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Kawaii Masks

Jonelle Patrick wearing face mask with Kuniyoshi woodblock cats
Nyan, nyan, mina-san!

Hey, just because we all have to wear masks now doesn’t mean we have to look like grim extras from ER. In Japan, face masks have been a fashion go-to forever, because everyone still wanted to look kawaii while not spreading around their sneezy, cough-y plague-droplets in public. But it wasn’t long before the masters of style realized that masks weren’t just edgy accessories – they could be like wearing a hat on a bad hair day. No time for hours of makeup? No sweat. Clothes, mask, DONE.

These are (no surprise) are sold out online until the next millennium, but fear not! You can totally make your own, and rock your own style while doing it

Anyone who’s stuck at home with a spare sewing machine can whip up some masks that you’ll still want to wear, even if there isn’t a plague going on.

Jonelle Patrick wearing face mask printed with traditional Japanese plum blossom design
Finally, a great use for all those adorable tenugui towels I was powerless to resist, but couldn’t quite figure out what to do with
Jonelle Patrick wearing face mask printed with cute cats
And even though you can’t see I’m smiling (because mask), these kittehs can do the smiling for me
Jonelle Patrick wearing face mask with Kuniyoshi woodblock cats
These Kuniyoshi woodblock nyan-nyans used to be a dishtowel
Jonelle Patrick wearing face mask made of floral Liberty print cotton
But I think my favorite mask is this one, made from a scrap that was too small to really do anything with, but I couldn’t bear to throw it away PACKRATTING VINDICATED

I made all of these masks from a really excellent pattern on the Craftpassion website – all you have to do is download it and print it out. They have sizes for men, women and children. I used the women’s mask with the seam allowances already added.

Detail of face mask construction
The only changes I made were to round off the pointy bit above the nose so it would look a bit more friendly, and sew a little pocket at the top edge to insert some thin wire so it would mold to my regrettably tall nose better
Homemade fabric face masks for men
I made a few larger ones too, for men-persons

Of course, fabric masks can’t protect you from catching (or giving) the ‘Rona as well as genuine surgical masks, but they’re better than nothing. According to this study that was published in Disaster Medicine and Public Health Preparedness, masks made from two layers of tightly woven fabric (think tea towels) filter out 83% of germs, and masks made from two layers of 100% cotton t-shirts filter out 70% (compared to genuine surgical masks, which catch 95% of germs).

Important note: Cloth masks lack the waterproof coating that gives professional surgical masks their germ-proof barrier, so airborne droplets that contain virus are absorbed by a cloth mask, not repelled. This makes cloth masks much better at preventing the spread of the virus from you to others, than protecting you from catching it. Wearing a cloth mask when you go out in public to get essentials like groceries is still a good idea – especially if you haven’t been in lockdown for fourteen days, so you could be infected, but without symptoms yet – because you’ll be protecting the other people you encounter and slowing the spread.

In any case, please be well and safe, and I hope your Netflix queues are long and satisfying. Looking forward to getting out the other side of this, when the best reason to wear my new cute masks will be allergy season!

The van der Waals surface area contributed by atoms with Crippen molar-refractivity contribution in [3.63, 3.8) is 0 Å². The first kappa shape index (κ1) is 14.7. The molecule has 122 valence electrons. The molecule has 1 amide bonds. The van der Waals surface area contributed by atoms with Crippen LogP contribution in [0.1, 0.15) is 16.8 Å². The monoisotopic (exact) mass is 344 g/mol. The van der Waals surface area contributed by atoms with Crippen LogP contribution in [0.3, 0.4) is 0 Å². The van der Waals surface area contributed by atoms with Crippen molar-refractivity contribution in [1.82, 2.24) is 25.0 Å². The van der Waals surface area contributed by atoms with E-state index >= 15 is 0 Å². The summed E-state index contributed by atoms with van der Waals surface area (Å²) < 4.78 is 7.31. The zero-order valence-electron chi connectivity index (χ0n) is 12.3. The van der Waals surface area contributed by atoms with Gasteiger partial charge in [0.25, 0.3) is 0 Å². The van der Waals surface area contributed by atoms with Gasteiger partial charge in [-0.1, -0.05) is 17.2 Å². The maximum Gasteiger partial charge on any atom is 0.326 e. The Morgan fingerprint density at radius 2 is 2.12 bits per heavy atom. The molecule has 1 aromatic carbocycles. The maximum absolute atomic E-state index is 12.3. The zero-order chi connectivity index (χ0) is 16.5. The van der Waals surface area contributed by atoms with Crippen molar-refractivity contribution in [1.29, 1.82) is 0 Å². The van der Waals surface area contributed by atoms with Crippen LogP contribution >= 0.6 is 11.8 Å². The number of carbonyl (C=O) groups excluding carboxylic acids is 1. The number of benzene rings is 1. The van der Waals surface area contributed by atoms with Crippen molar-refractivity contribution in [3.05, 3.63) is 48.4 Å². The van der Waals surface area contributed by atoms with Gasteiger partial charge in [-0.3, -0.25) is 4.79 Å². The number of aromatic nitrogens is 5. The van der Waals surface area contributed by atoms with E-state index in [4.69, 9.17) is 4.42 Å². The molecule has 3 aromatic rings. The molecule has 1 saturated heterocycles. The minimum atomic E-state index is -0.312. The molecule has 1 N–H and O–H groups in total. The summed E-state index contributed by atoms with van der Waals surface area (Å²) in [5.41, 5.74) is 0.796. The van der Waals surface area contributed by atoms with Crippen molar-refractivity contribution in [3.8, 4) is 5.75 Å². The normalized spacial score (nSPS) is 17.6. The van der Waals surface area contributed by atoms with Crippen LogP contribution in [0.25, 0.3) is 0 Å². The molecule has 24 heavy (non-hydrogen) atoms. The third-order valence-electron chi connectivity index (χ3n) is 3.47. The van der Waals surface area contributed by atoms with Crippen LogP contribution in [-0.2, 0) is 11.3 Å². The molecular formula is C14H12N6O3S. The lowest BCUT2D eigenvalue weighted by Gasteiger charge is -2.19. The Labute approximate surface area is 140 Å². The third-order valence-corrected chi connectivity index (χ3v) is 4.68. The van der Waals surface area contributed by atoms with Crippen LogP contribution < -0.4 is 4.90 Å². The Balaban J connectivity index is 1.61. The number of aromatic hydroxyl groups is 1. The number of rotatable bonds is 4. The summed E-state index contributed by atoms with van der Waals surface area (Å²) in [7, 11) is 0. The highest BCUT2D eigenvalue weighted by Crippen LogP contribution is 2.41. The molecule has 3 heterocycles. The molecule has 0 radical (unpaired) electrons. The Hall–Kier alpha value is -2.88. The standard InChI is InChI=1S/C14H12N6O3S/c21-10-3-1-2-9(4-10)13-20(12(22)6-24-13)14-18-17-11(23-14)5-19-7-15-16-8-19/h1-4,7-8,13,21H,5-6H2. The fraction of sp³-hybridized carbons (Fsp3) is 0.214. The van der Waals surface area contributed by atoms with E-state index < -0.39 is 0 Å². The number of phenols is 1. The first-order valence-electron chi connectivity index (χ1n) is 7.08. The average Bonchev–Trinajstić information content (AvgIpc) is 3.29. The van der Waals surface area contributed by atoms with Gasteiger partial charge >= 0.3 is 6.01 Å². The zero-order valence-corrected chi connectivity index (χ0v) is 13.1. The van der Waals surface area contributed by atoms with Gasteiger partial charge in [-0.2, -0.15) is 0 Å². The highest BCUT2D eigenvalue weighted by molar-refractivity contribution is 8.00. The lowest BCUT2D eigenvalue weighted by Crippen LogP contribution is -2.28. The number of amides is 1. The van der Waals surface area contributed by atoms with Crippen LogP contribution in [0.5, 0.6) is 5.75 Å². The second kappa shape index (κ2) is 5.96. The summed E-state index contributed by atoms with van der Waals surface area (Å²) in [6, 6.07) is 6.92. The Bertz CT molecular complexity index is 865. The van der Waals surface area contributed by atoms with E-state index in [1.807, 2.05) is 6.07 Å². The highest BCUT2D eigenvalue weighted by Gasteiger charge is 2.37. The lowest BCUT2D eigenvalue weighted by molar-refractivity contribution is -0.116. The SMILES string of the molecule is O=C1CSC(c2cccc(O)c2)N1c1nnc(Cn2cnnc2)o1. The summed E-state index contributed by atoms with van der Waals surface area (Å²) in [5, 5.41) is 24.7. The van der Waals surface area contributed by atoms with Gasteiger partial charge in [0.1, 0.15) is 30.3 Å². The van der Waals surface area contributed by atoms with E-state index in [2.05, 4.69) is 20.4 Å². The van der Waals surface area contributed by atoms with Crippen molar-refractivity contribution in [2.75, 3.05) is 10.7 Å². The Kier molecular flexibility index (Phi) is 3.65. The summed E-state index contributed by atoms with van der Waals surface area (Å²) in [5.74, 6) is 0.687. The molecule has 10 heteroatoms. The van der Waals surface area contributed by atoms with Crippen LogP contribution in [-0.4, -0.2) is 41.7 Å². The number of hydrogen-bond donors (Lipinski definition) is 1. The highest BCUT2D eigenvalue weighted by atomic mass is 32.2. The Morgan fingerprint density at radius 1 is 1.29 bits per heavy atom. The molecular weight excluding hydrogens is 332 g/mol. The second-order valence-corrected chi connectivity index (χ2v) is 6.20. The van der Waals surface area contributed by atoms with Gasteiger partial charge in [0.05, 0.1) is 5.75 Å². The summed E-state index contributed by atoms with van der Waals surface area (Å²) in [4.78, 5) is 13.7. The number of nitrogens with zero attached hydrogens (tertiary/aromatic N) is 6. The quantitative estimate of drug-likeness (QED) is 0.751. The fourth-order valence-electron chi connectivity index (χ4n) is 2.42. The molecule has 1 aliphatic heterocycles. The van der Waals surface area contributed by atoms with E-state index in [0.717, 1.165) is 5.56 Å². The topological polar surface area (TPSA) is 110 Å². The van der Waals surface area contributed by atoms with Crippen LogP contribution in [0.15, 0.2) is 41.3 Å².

Don’t miss The Last Tea Bowl Thief!

“I don’t know when I’ve been more caught up in a story. A masterful achievement.”—Terry Shames, award-winning author of An Unsettling Crime for Samuel Craddock

In modern-day Tokyo, Robin Swann’s life has sputtered to a stop. She’s stuck in a dead-end job testing antiquities for an auction house, but her true love is poetry, not…read more

Jonelle Patrick writes novels set in Japan, blogs at Only In Japan and The Tokyo Guide I Wish I’d Had, and produces the monthly newsletter

Jonelle Patrick View All

Writing mystery books set in Tokyo is mostly what I do, but I also blog about the odd stuff I see every day in Japan. I'm a graduate of Stanford University and the Sendagaya Japanese Institute in Tokyo, and a member of the International Thriller Writers, the Mystery Writers of America, and Sisters In Crime. When I'm not in Tokyo, I live in San Francisco. I also host a travel site called The Tokyo Guide I Wish I'd Had, so if you're headed to Japan and want to check out the places I take my friends when they're in town, take a look!

7 thoughts on “Kawaii Masks Leave a comment

    • Yeah, HA, I wish I could have all my pictures taken in them! I was really happy to find this nice pattern, because I think masks usually make people look kind of scary (especially foreigners in Japan) so it’ll be good to have some that are sort of smily, even though you can’t see I’m smiling

      • Yes they definitely look a lot less scary than the plain ones, we have a couple of plain black ones that we got from Tokyo and wearing them around the streets, people do give strange looks, for some reason they must look a bit intimdating or spooky. The cartoon and patterned ones you wear here are the opposite of this though!

  1. So cute! I had a kitty face one like the examples but in black- gave it to my partner because he didn’t have a good one.

    Your masks are so cute! You’ve inspired me to make more lace cherry blossoms to put on a mask!
    And i need to make the lavendar one for my aunt still(guiltily eyes the plain mask)

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